Is our objective to destroy al-Qaeda and the terrorist training camps, which we've been told repeatedly are a direct threat to our national security? If so, where is the commitment from our president to fight this war to win it? Half-hearted attempts will not suffice this time around. The Vietnam War strategy did not work before and it will not work in Afghanistan.
We lost the Vietnam War because the nightly news was able to show how brutal and bloody this war actually was. Families eating dinner in the comfort of their homes, watching the news out of Vietnam, soon found that this war was not dinnertime fare. They watched our young become casualties of a war that had no winning objective.
The Vietnam War generated some of the biggest war protests in our country's history. More and more people demanded that we get out of Vietnam and stop sending what President Johnson called "American boys" to fight someone else's war. In fact, the Vietnam War convinced LBJ not to seek another term as president.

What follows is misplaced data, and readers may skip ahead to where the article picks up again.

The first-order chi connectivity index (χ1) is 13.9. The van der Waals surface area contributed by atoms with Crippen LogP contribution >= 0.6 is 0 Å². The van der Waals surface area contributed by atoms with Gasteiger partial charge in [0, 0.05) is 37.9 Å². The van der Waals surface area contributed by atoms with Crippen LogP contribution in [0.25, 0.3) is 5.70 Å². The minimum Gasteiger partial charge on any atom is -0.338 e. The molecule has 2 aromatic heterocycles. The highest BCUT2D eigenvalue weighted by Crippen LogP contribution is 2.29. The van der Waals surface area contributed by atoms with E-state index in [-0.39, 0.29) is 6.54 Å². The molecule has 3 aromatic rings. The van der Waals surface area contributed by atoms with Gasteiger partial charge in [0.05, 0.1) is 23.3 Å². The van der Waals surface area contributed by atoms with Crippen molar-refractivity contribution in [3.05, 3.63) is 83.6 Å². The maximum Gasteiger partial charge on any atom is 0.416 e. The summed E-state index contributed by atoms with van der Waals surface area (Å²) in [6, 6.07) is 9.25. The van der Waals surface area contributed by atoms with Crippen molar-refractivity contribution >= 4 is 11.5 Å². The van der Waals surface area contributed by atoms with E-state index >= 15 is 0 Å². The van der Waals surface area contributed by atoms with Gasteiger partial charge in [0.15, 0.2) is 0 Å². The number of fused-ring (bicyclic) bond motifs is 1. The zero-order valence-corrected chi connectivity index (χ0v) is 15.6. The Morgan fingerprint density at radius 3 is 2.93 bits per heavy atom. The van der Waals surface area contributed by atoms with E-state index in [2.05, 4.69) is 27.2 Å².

This brings to mind a question as to why those who marched in protest against the war in Vietnam and Iraq have not seen fit to take to the streets to demand that we get out of Afghanistan. Still embedded in our minds and memories are the visual images of thousands marching through the streets of New York City, demanding an end to the war in Iraq. Some labeled former President George W. Bush both a war criminal and a puppet of the oil industry for fighting the war in Iraq. The crowds of protestors demanding that Bush get us out of Iraq spread across the country like a wild fire. Yet, as America evaluates its commitment and position on Afghanistan, there are no protests, no demands and seemingly scarce opposition to this war.
I find it ironic that no demands are made of President Obama to get us out of another possible Vietnam. It is as if the war is so far away and, after all, we have only lost 1,500 troops in nine years of battle.
I believe it is time we called for an end to America's participation in this bloody conflict. We cannot afford to continue to fight a war with no end in sight. We have allowed the insurgents to dictate the direction of this war and have done very little to change their objectives. I believe most Americans would be hard-pressed to explain how our mission in the war in Afghanistan has been accomplished. Or how it can be accomplished.